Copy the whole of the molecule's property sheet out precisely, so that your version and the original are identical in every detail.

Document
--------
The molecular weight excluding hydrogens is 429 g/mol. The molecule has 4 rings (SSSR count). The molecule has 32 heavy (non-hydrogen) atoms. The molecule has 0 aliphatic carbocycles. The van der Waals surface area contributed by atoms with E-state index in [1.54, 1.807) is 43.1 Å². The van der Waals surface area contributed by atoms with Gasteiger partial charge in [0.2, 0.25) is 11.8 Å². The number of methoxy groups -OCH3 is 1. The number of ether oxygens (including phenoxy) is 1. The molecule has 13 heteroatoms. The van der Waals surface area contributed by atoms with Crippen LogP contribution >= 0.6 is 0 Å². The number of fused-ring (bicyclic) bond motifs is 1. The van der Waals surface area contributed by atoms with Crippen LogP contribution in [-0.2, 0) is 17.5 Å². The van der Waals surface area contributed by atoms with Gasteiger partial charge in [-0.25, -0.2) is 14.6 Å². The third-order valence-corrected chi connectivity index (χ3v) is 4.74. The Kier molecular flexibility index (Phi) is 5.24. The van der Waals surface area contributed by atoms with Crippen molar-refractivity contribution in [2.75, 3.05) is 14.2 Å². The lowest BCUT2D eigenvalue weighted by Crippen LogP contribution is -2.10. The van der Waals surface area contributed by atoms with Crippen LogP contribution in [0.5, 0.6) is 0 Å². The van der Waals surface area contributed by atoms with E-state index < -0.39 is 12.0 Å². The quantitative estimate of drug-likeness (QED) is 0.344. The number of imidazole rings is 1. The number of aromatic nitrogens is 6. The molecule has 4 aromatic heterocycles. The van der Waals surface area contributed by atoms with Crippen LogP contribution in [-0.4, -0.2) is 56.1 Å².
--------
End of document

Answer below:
The molecular weight excluding hydrogens is 429 g/mol. The molecule has 4 rings (SSSR count). The molecule has 32 heavy (non-hydrogen) atoms. The molecule has 0 aliphatic carbocycles. The van der Waals surface area contributed by atoms with E-state index in [1.54, 1.807) is 43.1 Å². The van der Waals surface area contributed by atoms with Gasteiger partial charge in [0.2, 0.25) is 11.8 Å². The number of methoxy groups -OCH3 is 1. The number of ether oxygens (including phenoxy) is 1. The molecule has 13 heteroatoms. The van der Waals surface area contributed by atoms with Crippen LogP contribution >= 0.6 is 0 Å². The number of fused-ring (bicyclic) bond motifs is 1. The van der Waals surface area contributed by atoms with Crippen LogP contribution in [-0.2, 0) is 17.5 Å². The van der Waals surface area contributed by atoms with Gasteiger partial charge in [-0.25, -0.2) is 14.6 Å². The third-order valence-corrected chi connectivity index (χ3v) is 4.74. The Kier molecular flexibility index (Phi) is 5.24. The van der Waals surface area contributed by atoms with Crippen molar-refractivity contribution in [2.75, 3.05) is 14.2 Å². The lowest BCUT2D eigenvalue weighted by Crippen LogP contribution is -2.10. The van der Waals surface area contributed by atoms with Crippen LogP contribution in [0.5, 0.6) is 0 Å². The van der Waals surface area contributed by atoms with E-state index < -0.39 is 12.0 Å². The quantitative estimate of drug-likeness (QED) is 0.344. The number of imidazole rings is 1. The number of aromatic nitrogens is 6. The molecule has 4 aromatic heterocycles. The van der Waals surface area contributed by atoms with Crippen LogP contribution in [-0.4, -0.2) is 56.1 Å².